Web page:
Background to Events of 1808

    In The Autumn of 1807 Napoleon's power was at its Zenith. He had crowned himself emperor in 1804, defeated the Austrians and Russians at Austerlitz in 1805, the Prussians at Jena in 1806 and the Russians at Friedland in June 1807. Europe, from the Niemen to the Pyrenees and from the Baltic to the toe of Italy, acknowledged his supreme authority. The emperor of Russia was his ally, as was the pathetic King Charles of Spain. There remained but one unconquered enemy, Britain, mistress of the seas, inviolate since Nelson's victory at Trafalgar in 1805.

    The only allies Britain had remaining on the continent were Portugal in the south and Sweden in the North. These were crucial allies for British imports to reach the continent. Napoleon left Sweden to be subdued by the Russians. He had already decided what he would do with Portugal. In August of 1807 he summoned the government to which they protested.

    Unconcerned Napoleon proceded with his plans. He forced the Spanish Government into signing the treaty of Fountainbleu on October 27 1807. The treaty allowed for the joint invasion of Spain and France on Portugal. What he failed to mention was that on October 19th a French force of 30,000 men, led by Junot, had already crossed the Spanish border and was by then occupying Lisbon.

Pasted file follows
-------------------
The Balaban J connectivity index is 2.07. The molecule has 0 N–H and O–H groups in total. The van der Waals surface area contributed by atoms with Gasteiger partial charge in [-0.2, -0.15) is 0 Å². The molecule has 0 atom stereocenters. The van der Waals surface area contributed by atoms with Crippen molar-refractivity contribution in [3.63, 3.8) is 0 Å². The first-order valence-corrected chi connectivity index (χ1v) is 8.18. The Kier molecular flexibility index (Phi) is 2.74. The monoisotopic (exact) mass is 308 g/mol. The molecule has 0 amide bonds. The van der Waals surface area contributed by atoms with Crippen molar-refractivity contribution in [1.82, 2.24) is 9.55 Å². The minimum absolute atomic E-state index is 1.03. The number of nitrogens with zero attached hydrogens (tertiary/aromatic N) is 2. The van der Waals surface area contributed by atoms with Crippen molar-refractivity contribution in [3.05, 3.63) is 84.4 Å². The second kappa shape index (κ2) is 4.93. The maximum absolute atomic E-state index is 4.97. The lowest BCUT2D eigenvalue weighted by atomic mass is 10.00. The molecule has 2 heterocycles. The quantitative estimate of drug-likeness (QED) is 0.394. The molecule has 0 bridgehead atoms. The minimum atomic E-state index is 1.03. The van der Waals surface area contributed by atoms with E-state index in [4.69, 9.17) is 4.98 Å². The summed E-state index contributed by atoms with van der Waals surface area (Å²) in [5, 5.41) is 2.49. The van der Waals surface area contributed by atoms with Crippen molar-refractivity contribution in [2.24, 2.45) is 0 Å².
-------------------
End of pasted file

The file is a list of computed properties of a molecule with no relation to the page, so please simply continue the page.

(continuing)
The Portuguese Regency to Brazil and with Portugal under his thumb Napoleon turned his attention back to Spain. The country had been weakened by the bickering between Charles IV and his son Ferdinand. Napoleon marched 90,000 men into Spain in March 1808 and forced Charles IV to abdicate in favour of Ferdinand. Then dumped Ferdinand and put his own brother, Joseph, on the throne.

    The Spaniards were shocked and turned to the only ally they could, Britain.

    In short the British are fighting the French forces on the Iberian Peninsula. France invaded Spain and Portugal so in 1808 the British sent forces to assist the Portuguese and Spanish nationals to remove them. The British had an ulterior motive. The rest of the continent was firmly under Napoleon's thumb - if they lost their allies in the south, it could have severe effects on the British economy because they would have no ports in to export to in Europe.

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